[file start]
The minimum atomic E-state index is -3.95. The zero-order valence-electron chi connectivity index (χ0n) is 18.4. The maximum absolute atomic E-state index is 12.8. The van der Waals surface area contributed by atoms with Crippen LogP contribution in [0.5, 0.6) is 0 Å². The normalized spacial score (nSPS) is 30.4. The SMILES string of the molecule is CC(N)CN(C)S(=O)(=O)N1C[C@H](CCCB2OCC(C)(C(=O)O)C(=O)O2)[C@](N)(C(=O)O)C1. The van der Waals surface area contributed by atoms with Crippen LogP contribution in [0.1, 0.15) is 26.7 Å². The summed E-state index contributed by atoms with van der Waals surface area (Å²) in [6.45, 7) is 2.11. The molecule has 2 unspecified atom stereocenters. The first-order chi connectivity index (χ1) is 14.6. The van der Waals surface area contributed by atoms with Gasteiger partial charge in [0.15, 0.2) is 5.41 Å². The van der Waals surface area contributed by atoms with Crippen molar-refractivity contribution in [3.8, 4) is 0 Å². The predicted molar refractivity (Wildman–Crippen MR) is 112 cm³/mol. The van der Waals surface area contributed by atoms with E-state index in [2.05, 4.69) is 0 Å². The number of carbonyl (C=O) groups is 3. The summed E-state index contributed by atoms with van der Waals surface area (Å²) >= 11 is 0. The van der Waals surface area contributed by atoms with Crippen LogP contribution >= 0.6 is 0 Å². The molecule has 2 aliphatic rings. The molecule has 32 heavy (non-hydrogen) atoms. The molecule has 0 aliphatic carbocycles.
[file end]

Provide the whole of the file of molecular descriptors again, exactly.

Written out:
The minimum atomic E-state index is -3.95. The zero-order valence-electron chi connectivity index (χ0n) is 18.4. The maximum absolute atomic E-state index is 12.8. The van der Waals surface area contributed by atoms with Crippen LogP contribution in [0.5, 0.6) is 0 Å². The normalized spacial score (nSPS) is 30.4. The SMILES string of the molecule is CC(N)CN(C)S(=O)(=O)N1C[C@H](CCCB2OCC(C)(C(=O)O)C(=O)O2)[C@](N)(C(=O)O)C1. The van der Waals surface area contributed by atoms with Crippen LogP contribution in [0.1, 0.15) is 26.7 Å². The summed E-state index contributed by atoms with van der Waals surface area (Å²) in [6.45, 7) is 2.11. The molecule has 2 unspecified atom stereocenters. The first-order chi connectivity index (χ1) is 14.6. The van der Waals surface area contributed by atoms with Gasteiger partial charge in [0.15, 0.2) is 5.41 Å². The van der Waals surface area contributed by atoms with Crippen molar-refractivity contribution in [3.8, 4) is 0 Å². The predicted molar refractivity (Wildman–Crippen MR) is 112 cm³/mol. The van der Waals surface area contributed by atoms with E-state index in [2.05, 4.69) is 0 Å². The number of carbonyl (C=O) groups is 3. The summed E-state index contributed by atoms with van der Waals surface area (Å²) >= 11 is 0. The van der Waals surface area contributed by atoms with Crippen LogP contribution >= 0.6 is 0 Å². The molecule has 2 aliphatic rings. The molecule has 32 heavy (non-hydrogen) atoms. The molecule has 0 aliphatic carbocycles.